Dominican Catholics in New York: A history of mutual enrichment between two local churches
This dissertation studies the lived experience of faith of the Dominican Catholic community in the Archdiocese of New York. As preamble, it explores briefly the origin of the Dominican people as well as the history of the Church in both the Dominican Republic and New York, and the Dominican immigration to New York. The central argument of the study is that Dominican Catholics have contributed significantly to the development and strengthening of the pastoral work of the Archdiocese of New York. The study examines the experience of faith and contributions of the Dominican Catholic through their participation in parishes, ecclesial movements such as Cursillo, Charismatic Renewal and others. It also explores the participation in the presbiterium and the diaconate. The relationship between the Church in the Dominican Republic and the Church in New York is another aspect studied in this dissertation. Data came from interviews with lay people, priests, religious, deacons and bishops, both from New York and from the Dominican Republic. The historical exploration was made through the analysis of documents in archives both in the Dominican Republic and in New York. The investigation concludes that Dominican Catholics in New York have been committed to the mission of the Church, offering plentiful fruits not only among the laity, but also among the clergy. We found also that, despite the contrasting historical development of both churches, the relationship between them has been one of mutual enrichment.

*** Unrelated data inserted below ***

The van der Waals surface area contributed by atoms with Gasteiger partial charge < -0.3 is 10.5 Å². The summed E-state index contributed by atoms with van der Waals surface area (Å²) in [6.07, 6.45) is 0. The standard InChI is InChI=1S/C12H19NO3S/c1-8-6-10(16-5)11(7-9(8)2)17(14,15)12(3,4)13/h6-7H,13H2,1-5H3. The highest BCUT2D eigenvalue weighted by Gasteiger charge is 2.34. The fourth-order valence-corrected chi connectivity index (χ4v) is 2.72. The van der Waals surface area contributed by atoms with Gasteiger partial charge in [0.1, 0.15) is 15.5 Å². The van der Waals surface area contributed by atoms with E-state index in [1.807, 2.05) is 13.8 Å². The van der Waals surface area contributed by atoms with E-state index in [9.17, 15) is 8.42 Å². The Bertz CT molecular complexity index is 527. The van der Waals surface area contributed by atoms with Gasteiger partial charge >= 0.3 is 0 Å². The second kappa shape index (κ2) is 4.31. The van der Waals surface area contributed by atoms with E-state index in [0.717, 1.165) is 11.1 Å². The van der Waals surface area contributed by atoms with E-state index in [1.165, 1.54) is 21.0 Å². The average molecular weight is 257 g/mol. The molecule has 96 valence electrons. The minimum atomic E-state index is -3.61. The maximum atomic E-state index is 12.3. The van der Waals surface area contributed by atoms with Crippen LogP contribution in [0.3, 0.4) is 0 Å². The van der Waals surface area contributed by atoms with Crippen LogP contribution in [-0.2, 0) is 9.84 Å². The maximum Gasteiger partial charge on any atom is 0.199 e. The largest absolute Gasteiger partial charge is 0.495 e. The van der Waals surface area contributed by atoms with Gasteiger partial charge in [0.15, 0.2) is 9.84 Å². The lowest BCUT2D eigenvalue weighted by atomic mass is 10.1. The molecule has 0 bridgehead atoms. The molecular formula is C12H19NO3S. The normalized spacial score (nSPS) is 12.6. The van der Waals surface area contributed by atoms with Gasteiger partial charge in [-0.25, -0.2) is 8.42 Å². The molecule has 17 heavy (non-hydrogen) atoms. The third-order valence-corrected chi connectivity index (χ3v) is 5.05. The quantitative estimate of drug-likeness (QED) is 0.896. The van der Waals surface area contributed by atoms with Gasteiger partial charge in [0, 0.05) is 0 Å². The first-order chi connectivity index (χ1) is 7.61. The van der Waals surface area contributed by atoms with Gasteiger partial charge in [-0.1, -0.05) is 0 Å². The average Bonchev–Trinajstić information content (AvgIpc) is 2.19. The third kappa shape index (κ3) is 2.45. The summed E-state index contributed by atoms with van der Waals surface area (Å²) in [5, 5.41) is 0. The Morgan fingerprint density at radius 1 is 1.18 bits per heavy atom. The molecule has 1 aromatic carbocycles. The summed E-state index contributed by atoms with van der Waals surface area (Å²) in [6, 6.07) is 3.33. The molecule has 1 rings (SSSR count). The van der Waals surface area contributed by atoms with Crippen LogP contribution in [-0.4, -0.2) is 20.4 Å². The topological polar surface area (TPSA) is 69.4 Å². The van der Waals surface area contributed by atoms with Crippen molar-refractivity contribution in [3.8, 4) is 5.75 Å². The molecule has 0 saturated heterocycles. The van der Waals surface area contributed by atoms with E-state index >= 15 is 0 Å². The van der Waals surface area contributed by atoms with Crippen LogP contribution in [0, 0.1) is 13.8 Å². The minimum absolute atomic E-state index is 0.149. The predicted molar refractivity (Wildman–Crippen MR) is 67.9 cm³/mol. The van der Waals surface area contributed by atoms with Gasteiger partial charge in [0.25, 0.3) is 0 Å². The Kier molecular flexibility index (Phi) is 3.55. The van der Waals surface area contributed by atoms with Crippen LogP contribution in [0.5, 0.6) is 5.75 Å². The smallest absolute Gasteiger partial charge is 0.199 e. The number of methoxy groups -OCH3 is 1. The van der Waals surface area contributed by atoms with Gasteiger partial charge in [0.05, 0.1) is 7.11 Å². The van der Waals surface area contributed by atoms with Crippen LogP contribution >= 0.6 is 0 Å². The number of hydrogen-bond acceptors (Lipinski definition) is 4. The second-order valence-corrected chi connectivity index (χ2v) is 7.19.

Religious history|Latin American Studies
Blanchard, Juan Lulio, "Dominican Catholics in New York: A history of mutual enrichment between two local churches" (2015). ETD Collection for Fordham University. AAI10014279.